Dismissed PMA cadet returns to SC, cites humanitarian grounds for papers’ release
Invoking the magistrates’ compassion, dismissed Philippine Military Academy (PMA) Cadet First Class Aldrin Jeff Cudia and his family on Thursday asked the Supreme Court to order his former school to release his records so that he could pursue a law degree.
In a 15-page petition filed through Public Attorney’s Office chief Persida Acosta, the Cudia family asked the high court to issue a mandamus “commanding” the PMA to release his academic documents so that he could enroll at the University of the Philippines (UP) College of Law.
Cudia earlier passed the tough UP Law Aptitude Exam although he has yet to enroll because the PMA refused to release his school records.
Her emotional plea for Cudia exhausted Acosta that she fainted during a press conference on Thursday. She recovered minutes later, saying in an interview that she was just very tired.
In his petition, Cudia asked the court to intervene for the release of his college diploma, a certification of his general weighted average, a certificate of good moral character and honorable dismissal, a certificate of discharge for purposes of enrolment/transfer to another school, and his transcript of records.
“In the higher interest of justice, and on equitable and humanitarian considerations, this honorable court may compel the PMA to award Cadet Cudia with his diploma, a clean transcript of records and a Bachelor of Science degree, as well as other documents which may facilitate his transfer to an institution of higher learning,” he said in his petition.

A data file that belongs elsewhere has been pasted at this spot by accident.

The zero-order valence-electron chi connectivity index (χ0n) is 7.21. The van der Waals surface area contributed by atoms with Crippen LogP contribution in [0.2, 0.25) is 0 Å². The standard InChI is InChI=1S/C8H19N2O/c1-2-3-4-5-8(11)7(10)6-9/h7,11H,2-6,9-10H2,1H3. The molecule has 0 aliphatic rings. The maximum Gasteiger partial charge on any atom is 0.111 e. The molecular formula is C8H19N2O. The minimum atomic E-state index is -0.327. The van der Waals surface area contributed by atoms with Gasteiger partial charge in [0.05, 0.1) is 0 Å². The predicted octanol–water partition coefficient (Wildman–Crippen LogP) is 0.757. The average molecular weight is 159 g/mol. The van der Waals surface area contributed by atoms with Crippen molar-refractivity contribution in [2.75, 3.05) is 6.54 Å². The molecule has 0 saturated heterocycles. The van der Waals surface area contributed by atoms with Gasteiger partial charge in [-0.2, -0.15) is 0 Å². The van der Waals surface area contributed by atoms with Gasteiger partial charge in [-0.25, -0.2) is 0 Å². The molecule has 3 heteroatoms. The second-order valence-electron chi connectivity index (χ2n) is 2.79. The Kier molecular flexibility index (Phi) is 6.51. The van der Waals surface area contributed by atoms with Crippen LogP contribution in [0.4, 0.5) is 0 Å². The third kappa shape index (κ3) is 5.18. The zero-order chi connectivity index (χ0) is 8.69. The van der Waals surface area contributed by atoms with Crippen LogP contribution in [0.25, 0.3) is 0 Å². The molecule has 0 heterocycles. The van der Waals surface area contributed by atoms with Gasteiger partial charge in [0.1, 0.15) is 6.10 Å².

He cited the high tribunal’s decision last month to release Sen. Juan Ponce Enrile on humanitarian grounds even though plunder is a nonbailable charge.
“It has shown that justice may be dispensed without sacrificing our humanity; that in settling controversies, the interests of an individual is as equally paramount as that of the State,” Cudia said.
The Cudia family also cited the ill health of the former cadet’s father, Renato, who has become wheelchair-bound after a stroke.
“With Cadet Cudia’s mother unemployed and his father seriously ailing, Cadet Cudia’s re-enrollment for tertiary education would be too difficult for the indigent Cudia family to bear,” they said.
In April, the Supreme Court junked with finality Cudia’s petition against the PMA’s decision to kick him out of the military school. Cudia, supposed to be among the topnotchers of the school’s “Siklab Diwa” Class of 2014, was dismissed for lying about being late to class by two minutes.
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